Automation commonly creates more, and better-paying, jobs than it destroys. A case in point: U.S. retailing
For retailers, the robot apocalypse isn’t a science-fiction movie. As digital giants swallow a growing share of shoppers’ spending, thousands of stores have closed and tens of thousands of workers have lost their jobs.
Belinda Duperre, who sold jewelry at Sam’s Club in Fall River, Mass., was one. In early 2016, the struggling store closed.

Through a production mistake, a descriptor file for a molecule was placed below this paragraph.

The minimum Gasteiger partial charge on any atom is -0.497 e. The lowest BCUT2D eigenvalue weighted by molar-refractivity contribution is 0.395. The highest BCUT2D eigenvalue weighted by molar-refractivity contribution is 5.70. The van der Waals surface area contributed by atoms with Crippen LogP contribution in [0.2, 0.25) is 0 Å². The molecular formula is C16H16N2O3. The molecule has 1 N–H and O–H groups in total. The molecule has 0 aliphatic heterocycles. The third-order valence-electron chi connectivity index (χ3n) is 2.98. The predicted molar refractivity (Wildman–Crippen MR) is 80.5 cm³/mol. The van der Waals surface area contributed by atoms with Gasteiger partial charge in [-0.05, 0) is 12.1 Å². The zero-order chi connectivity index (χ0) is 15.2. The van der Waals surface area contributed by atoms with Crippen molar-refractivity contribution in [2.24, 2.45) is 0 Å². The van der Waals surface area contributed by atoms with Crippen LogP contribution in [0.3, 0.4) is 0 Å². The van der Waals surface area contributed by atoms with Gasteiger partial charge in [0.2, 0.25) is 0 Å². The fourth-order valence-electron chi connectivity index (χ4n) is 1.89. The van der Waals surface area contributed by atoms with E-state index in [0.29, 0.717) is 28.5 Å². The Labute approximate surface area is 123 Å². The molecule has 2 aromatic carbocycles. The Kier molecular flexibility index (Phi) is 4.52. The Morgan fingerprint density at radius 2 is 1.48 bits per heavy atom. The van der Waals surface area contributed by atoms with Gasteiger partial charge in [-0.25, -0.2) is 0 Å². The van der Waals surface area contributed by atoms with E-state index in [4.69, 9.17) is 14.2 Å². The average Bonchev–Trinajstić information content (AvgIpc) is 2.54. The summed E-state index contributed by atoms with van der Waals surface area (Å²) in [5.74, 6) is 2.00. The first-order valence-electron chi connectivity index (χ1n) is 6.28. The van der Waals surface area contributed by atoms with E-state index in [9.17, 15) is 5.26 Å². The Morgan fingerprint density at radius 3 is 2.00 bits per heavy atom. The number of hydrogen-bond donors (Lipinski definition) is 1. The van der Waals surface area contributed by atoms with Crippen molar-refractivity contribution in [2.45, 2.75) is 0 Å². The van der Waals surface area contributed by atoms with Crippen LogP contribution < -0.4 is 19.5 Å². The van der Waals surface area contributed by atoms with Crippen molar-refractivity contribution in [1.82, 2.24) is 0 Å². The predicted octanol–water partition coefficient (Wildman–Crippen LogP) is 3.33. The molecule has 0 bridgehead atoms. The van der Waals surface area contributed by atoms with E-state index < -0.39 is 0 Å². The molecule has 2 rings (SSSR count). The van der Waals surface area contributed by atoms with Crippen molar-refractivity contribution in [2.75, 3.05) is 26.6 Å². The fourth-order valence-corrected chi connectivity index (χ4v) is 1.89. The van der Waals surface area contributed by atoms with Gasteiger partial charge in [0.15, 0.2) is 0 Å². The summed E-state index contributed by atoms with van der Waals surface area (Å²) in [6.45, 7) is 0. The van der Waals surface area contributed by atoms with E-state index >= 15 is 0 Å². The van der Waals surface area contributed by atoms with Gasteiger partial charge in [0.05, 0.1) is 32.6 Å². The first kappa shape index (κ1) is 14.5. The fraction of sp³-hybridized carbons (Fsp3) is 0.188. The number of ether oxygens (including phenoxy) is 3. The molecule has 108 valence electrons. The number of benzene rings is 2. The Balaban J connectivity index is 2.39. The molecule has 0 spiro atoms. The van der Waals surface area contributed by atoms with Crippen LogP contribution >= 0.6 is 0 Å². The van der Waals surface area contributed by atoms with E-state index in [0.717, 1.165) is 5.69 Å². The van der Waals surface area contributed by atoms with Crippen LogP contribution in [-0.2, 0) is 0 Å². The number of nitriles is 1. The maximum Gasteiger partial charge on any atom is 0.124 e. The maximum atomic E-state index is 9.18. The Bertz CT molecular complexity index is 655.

But Ms. Duperre, a lifelong resident of the once-thriving factory town an hour south of Boston, went from victim of the digital revolution to beneficiary. Amazon.com Inc.announced plans to hire 500 full-time workers for a new 1.2-million square foot fulfillment center on the outskirts of town. “I was just dying, waiting for Amazon to open,” she recalls. She was among the center’s first hires last fall; full-time employment has since soared to about 2,000.